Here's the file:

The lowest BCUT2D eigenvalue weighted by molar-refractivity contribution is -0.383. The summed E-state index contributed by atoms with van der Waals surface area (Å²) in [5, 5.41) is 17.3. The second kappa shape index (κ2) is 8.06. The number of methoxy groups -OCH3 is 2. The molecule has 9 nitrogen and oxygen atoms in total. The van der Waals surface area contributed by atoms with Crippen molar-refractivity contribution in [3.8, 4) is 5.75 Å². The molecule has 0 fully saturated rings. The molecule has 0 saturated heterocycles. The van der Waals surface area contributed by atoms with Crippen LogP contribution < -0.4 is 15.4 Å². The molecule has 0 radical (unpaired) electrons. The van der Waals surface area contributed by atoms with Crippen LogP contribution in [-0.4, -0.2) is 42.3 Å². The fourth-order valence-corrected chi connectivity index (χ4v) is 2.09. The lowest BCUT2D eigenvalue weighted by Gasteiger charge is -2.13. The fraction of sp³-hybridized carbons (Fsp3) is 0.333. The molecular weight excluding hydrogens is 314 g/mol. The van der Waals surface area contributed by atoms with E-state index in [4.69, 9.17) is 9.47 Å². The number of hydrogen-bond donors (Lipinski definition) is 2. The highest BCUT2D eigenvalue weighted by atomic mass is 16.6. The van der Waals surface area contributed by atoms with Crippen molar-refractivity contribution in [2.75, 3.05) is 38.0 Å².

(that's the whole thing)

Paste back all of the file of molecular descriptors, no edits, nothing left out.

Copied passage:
The lowest BCUT2D eigenvalue weighted by molar-refractivity contribution is -0.383. The summed E-state index contributed by atoms with van der Waals surface area (Å²) in [5, 5.41) is 17.3. The second kappa shape index (κ2) is 8.06. The number of methoxy groups -OCH3 is 2. The molecule has 9 nitrogen and oxygen atoms in total. The van der Waals surface area contributed by atoms with Crippen molar-refractivity contribution in [3.8, 4) is 5.75 Å². The molecule has 0 fully saturated rings. The molecule has 0 saturated heterocycles. The van der Waals surface area contributed by atoms with Crippen LogP contribution < -0.4 is 15.4 Å². The molecule has 0 radical (unpaired) electrons. The van der Waals surface area contributed by atoms with Crippen LogP contribution in [-0.4, -0.2) is 42.3 Å². The fourth-order valence-corrected chi connectivity index (χ4v) is 2.09. The lowest BCUT2D eigenvalue weighted by Gasteiger charge is -2.13. The fraction of sp³-hybridized carbons (Fsp3) is 0.333. The molecular weight excluding hydrogens is 314 g/mol. The van der Waals surface area contributed by atoms with E-state index in [4.69, 9.17) is 9.47 Å². The number of hydrogen-bond donors (Lipinski definition) is 2. The highest BCUT2D eigenvalue weighted by atomic mass is 16.6. The van der Waals surface area contributed by atoms with Crippen molar-refractivity contribution in [2.75, 3.05) is 38.0 Å².